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Should I stay otr?

Topic 20411 | Page 1

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Duck's Comment
member avatar

I have 5+ yrs otr should I invest more time and look for better cpm or take a home every night local job even if it's a dump truck??

OTR:

Over The Road

OTR driving normally means you'll be hauling freight to various customers throughout your company's hauling region. It often entails being gone from home for two to three weeks at a time.

CPM:

Cents Per Mile

Drivers are often paid by the mile and it's given in cents per mile, or cpm.

Steve L.'s Comment
member avatar

Respectfully, you're asking advice from people who don't know your goals and objectives. And don't know YOU.

We can't tell you what's best for you. But YOU will probably make a wise decision because you've stuck it out 5 years OTR. Do you realize how special that makes you?

Decide what you want to accomplish, where you want to "be" in a few years and then take actions that get you there.

OTR:

Over The Road

OTR driving normally means you'll be hauling freight to various customers throughout your company's hauling region. It often entails being gone from home for two to three weeks at a time.

MC1371's Comment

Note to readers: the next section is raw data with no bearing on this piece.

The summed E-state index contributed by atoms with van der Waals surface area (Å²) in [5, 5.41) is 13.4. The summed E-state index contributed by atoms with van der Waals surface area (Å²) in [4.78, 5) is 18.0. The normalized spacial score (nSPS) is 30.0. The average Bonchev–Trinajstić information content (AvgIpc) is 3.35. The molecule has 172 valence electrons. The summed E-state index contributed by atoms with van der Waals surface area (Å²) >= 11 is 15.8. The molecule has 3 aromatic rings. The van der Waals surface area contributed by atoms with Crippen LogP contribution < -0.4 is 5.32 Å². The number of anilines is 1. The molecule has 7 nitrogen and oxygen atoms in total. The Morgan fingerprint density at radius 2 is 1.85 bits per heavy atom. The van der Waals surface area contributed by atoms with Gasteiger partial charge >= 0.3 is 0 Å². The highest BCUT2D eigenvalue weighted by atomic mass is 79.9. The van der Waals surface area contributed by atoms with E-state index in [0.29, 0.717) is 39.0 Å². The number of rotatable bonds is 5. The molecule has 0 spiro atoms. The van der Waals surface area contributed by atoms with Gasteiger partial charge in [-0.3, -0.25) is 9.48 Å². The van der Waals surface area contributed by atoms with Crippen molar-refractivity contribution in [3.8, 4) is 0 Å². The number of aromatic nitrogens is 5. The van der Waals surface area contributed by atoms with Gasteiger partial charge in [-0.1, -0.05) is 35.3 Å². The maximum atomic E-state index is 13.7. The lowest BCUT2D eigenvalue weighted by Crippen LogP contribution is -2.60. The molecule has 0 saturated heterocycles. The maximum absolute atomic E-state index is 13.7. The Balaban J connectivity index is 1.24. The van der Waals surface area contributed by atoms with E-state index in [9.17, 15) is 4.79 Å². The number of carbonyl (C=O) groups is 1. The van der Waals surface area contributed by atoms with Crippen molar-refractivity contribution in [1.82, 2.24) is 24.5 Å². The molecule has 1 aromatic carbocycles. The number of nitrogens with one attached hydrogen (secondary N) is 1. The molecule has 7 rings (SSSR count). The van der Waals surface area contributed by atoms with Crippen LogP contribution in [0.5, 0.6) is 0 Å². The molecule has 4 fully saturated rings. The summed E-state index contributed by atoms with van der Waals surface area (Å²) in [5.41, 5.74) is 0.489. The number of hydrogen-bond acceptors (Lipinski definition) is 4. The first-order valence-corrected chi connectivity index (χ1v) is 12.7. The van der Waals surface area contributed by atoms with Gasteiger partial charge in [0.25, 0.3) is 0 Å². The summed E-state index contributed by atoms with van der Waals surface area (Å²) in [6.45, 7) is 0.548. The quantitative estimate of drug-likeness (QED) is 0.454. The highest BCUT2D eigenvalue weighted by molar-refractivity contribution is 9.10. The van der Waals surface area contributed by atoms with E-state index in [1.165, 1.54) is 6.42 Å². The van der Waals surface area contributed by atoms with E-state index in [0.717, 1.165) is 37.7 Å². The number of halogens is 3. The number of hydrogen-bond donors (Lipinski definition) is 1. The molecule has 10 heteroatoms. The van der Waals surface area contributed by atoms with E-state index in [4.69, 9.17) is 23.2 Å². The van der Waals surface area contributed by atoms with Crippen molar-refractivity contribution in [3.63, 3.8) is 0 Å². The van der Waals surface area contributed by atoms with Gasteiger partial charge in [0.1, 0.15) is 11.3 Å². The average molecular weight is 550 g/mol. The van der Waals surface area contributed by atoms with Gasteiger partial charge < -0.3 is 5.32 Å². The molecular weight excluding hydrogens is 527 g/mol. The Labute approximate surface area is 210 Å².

member avatar

Split the difference? Regional home every week? Better than being a mailman (my opinion) But it does become a bit routine. I mostly run IL to MN, but get the odd TN, NE, PA thrown in the mix. COM is much better, but my average run is only about 500mi.

Regional:

Regional Route

Usually refers to a driver hauling freight within one particular region of the country. You might be in the "Southeast Regional Division" or "Midwest Regional". Regional route drivers often get home on the weekends which is one of the main appeals for this type of route.

Last Shadow's Comment
member avatar

Question, so you lose miles by going regional?

Split the difference? Regional home every week? Better than being a mailman (my opinion) But it does become a bit routine. I mostly run IL to MN, but get the odd TN, NE, PA thrown in the mix. COM is much better, but my average run is only about 500mi.

Regional:

Regional Route

Usually refers to a driver hauling freight within one particular region of the country. You might be in the "Southeast Regional Division" or "Midwest Regional". Regional route drivers often get home on the weekends which is one of the main appeals for this type of route.

G-Town's Comment
member avatar

LastShadow wrote:

Question, so you lose miles by going regional?